Jordanian inscriptions made by local Christian militia

Erin Darby, an assistant professor of religious studies, and Robert Darby, a lecturer in art history and classics, have spent the past three years excavating an archaeological site in southern Jordan. What they’ve found there, Robert Darby said, is “remarkable.”

Jordanian inscriptions made by local Christian militia
The Darby’s excavation site in southern Jordan [Credit: University of Tennessee]
Finds at the site include a Roman fort, bathhouse, and aqueduct system. They are probably from the late Roman or Byzantine period—roughly between the third and sixth centuries CE.

What makes the findings even more intriguing is the ancient writings found at the site.

The Darbys have been working with an epigrapher—Chris Rollston, associate professor at Emmanuel Christian Seminary in Johnson City, TN—to learn more about the writing.

Robert Darby said the epigraphic remains at the Jordan site, ‘Ayn Gharandal, are quite significant, because it is rare to find writing in bathhouses and small forts from the Roman Near East.

“There’s very little in terms of written evidence from these sites,” he said.

In the bathhouse, the archaeological team found numerous charcoal inscriptions and drawings decorating its walls, essentially ancient Roman graffiti. The fort, however, contained an official painted inscription, possibly a dedication to soldiers stationed at the site.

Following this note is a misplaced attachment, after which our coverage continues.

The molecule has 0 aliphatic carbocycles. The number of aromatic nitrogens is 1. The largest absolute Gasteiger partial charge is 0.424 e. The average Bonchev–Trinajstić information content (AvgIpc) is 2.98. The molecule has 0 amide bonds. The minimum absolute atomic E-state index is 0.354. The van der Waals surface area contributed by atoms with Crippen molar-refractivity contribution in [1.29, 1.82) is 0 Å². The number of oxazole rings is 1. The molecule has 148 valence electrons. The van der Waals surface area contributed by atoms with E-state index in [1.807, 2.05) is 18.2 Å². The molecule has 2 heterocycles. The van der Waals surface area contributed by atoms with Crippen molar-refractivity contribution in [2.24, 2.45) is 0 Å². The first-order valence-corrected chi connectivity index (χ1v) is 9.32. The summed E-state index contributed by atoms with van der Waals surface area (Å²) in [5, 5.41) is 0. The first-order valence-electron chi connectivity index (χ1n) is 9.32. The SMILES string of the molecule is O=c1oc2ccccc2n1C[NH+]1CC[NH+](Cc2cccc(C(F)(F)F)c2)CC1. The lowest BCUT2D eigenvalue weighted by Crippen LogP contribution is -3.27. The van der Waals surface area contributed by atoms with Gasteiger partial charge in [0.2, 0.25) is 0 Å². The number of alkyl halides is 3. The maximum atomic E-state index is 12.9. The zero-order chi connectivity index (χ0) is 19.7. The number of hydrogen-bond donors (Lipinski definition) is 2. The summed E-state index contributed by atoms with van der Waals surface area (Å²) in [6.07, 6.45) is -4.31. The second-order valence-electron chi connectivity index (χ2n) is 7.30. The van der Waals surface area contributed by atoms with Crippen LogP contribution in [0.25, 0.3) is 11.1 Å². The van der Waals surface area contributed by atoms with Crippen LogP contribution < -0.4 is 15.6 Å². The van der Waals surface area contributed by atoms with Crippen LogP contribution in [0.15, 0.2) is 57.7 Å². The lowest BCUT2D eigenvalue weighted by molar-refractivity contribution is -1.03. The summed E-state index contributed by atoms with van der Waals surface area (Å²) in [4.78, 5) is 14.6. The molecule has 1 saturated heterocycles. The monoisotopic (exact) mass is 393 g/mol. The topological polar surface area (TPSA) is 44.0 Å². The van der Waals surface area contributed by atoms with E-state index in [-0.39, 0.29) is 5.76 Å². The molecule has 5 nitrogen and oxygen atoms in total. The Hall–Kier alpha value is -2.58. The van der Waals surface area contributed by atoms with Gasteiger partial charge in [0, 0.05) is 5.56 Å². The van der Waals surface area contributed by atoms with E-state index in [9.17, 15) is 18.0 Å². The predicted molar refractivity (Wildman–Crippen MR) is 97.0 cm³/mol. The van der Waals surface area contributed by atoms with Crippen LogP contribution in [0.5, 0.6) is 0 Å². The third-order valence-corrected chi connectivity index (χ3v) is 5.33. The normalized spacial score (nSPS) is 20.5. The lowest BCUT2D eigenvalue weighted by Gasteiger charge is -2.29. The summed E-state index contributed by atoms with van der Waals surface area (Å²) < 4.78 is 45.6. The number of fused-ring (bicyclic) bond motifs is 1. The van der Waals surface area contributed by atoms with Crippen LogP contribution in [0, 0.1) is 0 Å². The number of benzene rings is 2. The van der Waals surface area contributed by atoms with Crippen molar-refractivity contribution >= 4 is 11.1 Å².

The inscription, painted in ancient Greek using bright red letters, had fallen off a wall and was in pieces. It was sent to the conservation lab at the American Center of Oriental Research in Amman to be put back together.

“It’s sort of like piecing back together a puzzle,” Robert Darby said.

Several pieces of the puzzle are still missing, and the team likely won’t have a translation of what remains until December.

One piece of graffiti from the bathhouse contained an early Christian symbol known as a Chi Rho. The Chi Rho uses the first two letters of the Greek word for Christ to form a cross-like shape. The fort inscription includes a list of names that are Nabataean in origin, which tells the archaeologists that the soldiers stationed there may have been local, not sent from Rome. Some of the individuals are named after Nabataean deities. Combined with the Chi Rho symbol, this suggests that people in the area may have been transitioning from traditional to Christian beliefs.

The team has also found a number of pots, tiles, and other objects of daily life at the site. These discoveries tell them much about the lives of the people who lived there.

The site has been disturbed in the recent past by looters and also could be completely destroyed by a proposed canal between the Dead Sea and the Red Sea.

Erin and Robert Darby will be leading a UT study abroad program to ‘Ayn Gharandal next summer to continue the excavation.

Source: University of Tennessee [October 29, 2012]

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